5 tips for an up-to-date Risk Assessment and Evaluation (RAE)

As an entrepreneur with staff, you are obliged to have an up-to-date Risk Assessment and Evaluation (RAE), including an Action Plan. That is stipulated in the Working Conditions Act.

The RAE is a mandatory tool for employers to promote health and safety in the company. The Action Plan describes the measures you as an employer take to tackle the identified risks. Use our five tips for an up-to-date RAE. 

1. How often should the RAE be updated?

The Working Conditions Act (“Arbowet”) does not contain any periods for the retention of documents, so also not from the RAE . As a good employer, it is wise to continuously update the RAE. You can tackle risks in a structured manner and thus limit the chance of work-related health complaints and accidents. Updating is actually a continuous process, but we recommend reviewing the RAE and Action Plan at least every four or five years.

2. Adjust immediately when internal factors change

You must always adjust your RAE immediately if internal factors change, such as setting up a new production line, expanding the range of services, a major renovation or a major change in employee tasks. New risks may arise due to changes in the working method or circumstance. 

3. Keep an eye on changing external factors

Don’t just look at factors within your company, but also outside it. Does new legislation apply to your organisation? Are there new developments in areas such as technology, occupational healthcare, ergonomics or work and organisation? Then it may be wise to adjust your RAE. Please note: in the case of new legislation, the RAE must be adjusted, with other points it is desirable.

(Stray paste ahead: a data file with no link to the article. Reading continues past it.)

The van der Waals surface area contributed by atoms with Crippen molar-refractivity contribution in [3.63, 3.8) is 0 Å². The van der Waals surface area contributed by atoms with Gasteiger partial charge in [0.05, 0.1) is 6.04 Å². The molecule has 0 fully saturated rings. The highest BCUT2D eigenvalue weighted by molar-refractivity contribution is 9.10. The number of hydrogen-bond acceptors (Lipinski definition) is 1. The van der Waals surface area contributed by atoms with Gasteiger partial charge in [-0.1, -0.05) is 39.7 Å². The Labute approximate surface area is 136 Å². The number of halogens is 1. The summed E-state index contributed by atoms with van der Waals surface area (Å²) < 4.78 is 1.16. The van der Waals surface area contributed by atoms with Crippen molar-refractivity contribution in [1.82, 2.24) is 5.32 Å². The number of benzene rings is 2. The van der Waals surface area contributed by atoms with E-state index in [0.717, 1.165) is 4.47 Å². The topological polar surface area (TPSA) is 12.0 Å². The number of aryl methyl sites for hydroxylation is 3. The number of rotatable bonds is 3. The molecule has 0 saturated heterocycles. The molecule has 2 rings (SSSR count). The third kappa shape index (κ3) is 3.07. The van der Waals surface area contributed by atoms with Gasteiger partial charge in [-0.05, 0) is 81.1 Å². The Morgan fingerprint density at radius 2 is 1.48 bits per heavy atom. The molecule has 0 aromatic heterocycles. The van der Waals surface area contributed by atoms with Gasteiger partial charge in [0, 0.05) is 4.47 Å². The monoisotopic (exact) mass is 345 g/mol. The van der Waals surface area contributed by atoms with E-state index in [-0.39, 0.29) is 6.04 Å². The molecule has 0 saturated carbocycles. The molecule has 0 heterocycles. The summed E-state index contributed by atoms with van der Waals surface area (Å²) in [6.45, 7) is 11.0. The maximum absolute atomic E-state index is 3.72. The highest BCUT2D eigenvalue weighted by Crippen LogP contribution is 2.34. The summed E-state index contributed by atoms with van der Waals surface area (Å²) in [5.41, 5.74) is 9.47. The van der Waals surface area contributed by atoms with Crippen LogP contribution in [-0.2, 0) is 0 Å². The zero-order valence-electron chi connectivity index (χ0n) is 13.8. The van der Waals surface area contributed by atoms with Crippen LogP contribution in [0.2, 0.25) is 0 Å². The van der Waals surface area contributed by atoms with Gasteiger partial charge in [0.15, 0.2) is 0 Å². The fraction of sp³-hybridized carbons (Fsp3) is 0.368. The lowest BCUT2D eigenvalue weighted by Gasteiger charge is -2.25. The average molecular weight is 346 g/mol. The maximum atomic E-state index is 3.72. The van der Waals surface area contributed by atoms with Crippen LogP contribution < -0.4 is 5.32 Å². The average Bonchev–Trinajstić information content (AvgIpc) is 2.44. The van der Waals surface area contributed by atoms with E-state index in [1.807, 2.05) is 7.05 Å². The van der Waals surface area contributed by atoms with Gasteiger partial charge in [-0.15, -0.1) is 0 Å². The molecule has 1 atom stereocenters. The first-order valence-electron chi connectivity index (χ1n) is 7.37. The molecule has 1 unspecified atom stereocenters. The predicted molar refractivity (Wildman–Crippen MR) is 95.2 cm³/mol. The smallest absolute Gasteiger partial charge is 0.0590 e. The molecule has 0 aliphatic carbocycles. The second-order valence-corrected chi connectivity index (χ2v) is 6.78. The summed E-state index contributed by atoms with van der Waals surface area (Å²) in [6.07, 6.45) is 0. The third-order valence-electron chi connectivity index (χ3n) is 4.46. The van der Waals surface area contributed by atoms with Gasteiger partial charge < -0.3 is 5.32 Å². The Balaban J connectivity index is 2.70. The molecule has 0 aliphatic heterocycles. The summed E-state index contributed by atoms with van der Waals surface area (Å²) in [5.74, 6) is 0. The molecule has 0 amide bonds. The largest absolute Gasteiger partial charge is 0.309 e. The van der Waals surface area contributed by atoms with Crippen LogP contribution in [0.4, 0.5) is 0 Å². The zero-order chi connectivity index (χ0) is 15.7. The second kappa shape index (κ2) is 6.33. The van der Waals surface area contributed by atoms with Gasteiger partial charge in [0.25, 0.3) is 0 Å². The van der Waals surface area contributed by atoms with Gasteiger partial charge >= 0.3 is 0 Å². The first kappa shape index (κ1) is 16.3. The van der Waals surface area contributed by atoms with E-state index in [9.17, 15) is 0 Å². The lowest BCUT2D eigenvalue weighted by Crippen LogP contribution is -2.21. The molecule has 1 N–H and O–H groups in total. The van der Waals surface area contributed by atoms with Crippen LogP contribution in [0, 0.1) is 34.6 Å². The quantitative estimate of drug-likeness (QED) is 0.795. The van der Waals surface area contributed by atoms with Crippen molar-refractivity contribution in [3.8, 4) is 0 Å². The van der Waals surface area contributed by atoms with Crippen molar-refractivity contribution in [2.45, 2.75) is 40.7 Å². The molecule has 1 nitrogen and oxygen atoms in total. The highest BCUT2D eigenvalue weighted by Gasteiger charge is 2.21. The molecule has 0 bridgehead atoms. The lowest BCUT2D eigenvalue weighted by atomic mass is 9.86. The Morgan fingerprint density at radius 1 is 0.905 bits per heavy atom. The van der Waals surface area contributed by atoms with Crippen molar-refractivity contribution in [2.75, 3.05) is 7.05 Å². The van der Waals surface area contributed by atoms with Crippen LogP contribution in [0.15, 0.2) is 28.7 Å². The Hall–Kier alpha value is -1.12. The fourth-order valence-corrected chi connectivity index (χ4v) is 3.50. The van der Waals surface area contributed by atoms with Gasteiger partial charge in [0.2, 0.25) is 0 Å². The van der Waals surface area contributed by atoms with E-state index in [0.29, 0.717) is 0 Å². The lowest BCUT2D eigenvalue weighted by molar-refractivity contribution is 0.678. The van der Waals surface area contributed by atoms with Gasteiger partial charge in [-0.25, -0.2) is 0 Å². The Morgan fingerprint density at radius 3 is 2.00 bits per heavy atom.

4. Regularly assess the Action Plan

As mentioned, we recommend reviewing the RAE at least every four to five years. But what about your Action Plan? Because it is the basis for actions in the field of working conditions, it is important to assess the Action Plan more often. For example, check whether the agreements have been met. Also take a critical look at the causes of any accidents or absenteeism. Perhaps this will provide new insights, which means you have to introduce new measures or give existing points more priority. 

5. Keep the prevention officer informed

The prevention officer in your company is involved in drawing up your RAE. If you have a employee representative body or works council, the prevention officer must attend their meetings regularly. If the prevention officer is aware of new investments, renovations or expansions, he can immediately consult the Action Plan. This way, your company immediately prevents (new) risks. If you have fewer than 25 employees, you as an employer can also take on the role of prevention officer yourself.

Training: Make your own RAE (in Dutch)

Want to ensure your RAE complies? Then follow this practical, interactive training of one day. The training is suitable for both office and production environments. 

More information and registration


How to keep the RAE alive

You must regularly review various factors of your RAE or perhaps completely redo them. It may be that your RAE is up to date, but that too little is done with it in practice. How do you prevent the RAE from becoming a ‘paper tiger’? When drawing up the RAE and AP, you must determine in advance who will play a role in the implementation and execution. It is also important that the key parties (the prevention officer, employee representative body and employer) have regular consultations about the RAE. This way, you can keep an eye on progress and celebrate successes. 

Need help with your RAE?

Does your RAE need an update? Our consultants can help you.

  • The entire implementation of the RAE in your organisation.
  • Drawing up the Action Plan.
  • Conducting the mandatory RAE (not mandatory for companies with a maximum of 25 employees that use a recognised industry RAE instrument).
  • Coaching via My Prevention Expert

Ask your regular contact person about the possibilities for your company.